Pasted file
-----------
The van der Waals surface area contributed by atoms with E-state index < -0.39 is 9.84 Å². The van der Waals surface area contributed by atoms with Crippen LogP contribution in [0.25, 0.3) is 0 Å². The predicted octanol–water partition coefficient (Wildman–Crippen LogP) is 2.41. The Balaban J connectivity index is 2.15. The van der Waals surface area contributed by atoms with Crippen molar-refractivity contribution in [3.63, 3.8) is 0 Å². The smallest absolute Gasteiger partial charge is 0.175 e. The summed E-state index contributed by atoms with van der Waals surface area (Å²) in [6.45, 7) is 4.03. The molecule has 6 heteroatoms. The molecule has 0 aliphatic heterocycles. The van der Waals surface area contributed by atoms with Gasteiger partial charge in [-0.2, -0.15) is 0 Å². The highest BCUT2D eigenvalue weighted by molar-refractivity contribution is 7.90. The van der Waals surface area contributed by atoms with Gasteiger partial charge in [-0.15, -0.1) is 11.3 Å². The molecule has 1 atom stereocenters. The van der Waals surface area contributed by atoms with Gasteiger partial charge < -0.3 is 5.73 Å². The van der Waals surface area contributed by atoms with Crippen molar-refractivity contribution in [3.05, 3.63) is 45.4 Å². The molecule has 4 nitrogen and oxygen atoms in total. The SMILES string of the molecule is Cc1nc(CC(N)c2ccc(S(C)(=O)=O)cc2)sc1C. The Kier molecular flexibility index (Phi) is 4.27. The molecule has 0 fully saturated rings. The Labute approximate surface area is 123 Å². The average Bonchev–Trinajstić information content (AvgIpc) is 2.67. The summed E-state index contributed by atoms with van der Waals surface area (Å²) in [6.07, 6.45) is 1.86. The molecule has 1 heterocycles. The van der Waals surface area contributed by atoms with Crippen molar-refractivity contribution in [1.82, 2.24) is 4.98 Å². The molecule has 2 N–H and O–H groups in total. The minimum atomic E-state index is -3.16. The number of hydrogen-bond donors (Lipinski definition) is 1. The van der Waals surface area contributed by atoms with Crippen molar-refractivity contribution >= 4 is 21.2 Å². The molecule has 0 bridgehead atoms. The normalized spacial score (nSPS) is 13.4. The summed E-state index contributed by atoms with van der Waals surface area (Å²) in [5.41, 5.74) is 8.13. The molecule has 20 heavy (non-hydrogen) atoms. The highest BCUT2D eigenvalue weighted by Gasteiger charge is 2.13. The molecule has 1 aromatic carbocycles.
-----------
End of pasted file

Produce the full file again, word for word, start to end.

The van der Waals surface area contributed by atoms with E-state index < -0.39 is 9.84 Å². The van der Waals surface area contributed by atoms with Crippen LogP contribution in [0.25, 0.3) is 0 Å². The predicted octanol–water partition coefficient (Wildman–Crippen LogP) is 2.41. The Balaban J connectivity index is 2.15. The van der Waals surface area contributed by atoms with Crippen molar-refractivity contribution in [3.63, 3.8) is 0 Å². The smallest absolute Gasteiger partial charge is 0.175 e. The summed E-state index contributed by atoms with van der Waals surface area (Å²) in [6.45, 7) is 4.03. The molecule has 6 heteroatoms. The molecule has 0 aliphatic heterocycles. The van der Waals surface area contributed by atoms with Gasteiger partial charge in [-0.2, -0.15) is 0 Å². The highest BCUT2D eigenvalue weighted by molar-refractivity contribution is 7.90. The van der Waals surface area contributed by atoms with Gasteiger partial charge in [-0.15, -0.1) is 11.3 Å². The molecule has 1 atom stereocenters. The van der Waals surface area contributed by atoms with Gasteiger partial charge < -0.3 is 5.73 Å². The van der Waals surface area contributed by atoms with Crippen molar-refractivity contribution in [3.05, 3.63) is 45.4 Å². The molecule has 4 nitrogen and oxygen atoms in total. The SMILES string of the molecule is Cc1nc(CC(N)c2ccc(S(C)(=O)=O)cc2)sc1C. The Kier molecular flexibility index (Phi) is 4.27. The molecule has 0 fully saturated rings. The Labute approximate surface area is 123 Å². The average Bonchev–Trinajstić information content (AvgIpc) is 2.67. The summed E-state index contributed by atoms with van der Waals surface area (Å²) in [6.07, 6.45) is 1.86. The molecule has 1 heterocycles. The van der Waals surface area contributed by atoms with Crippen molar-refractivity contribution in [1.82, 2.24) is 4.98 Å². The molecule has 2 N–H and O–H groups in total. The minimum atomic E-state index is -3.16. The number of hydrogen-bond donors (Lipinski definition) is 1. The van der Waals surface area contributed by atoms with Crippen molar-refractivity contribution >= 4 is 21.2 Å². The molecule has 0 bridgehead atoms. The normalized spacial score (nSPS) is 13.4. The summed E-state index contributed by atoms with van der Waals surface area (Å²) in [5.41, 5.74) is 8.13. The molecule has 20 heavy (non-hydrogen) atoms. The highest BCUT2D eigenvalue weighted by Gasteiger charge is 2.13. The molecule has 1 aromatic carbocycles.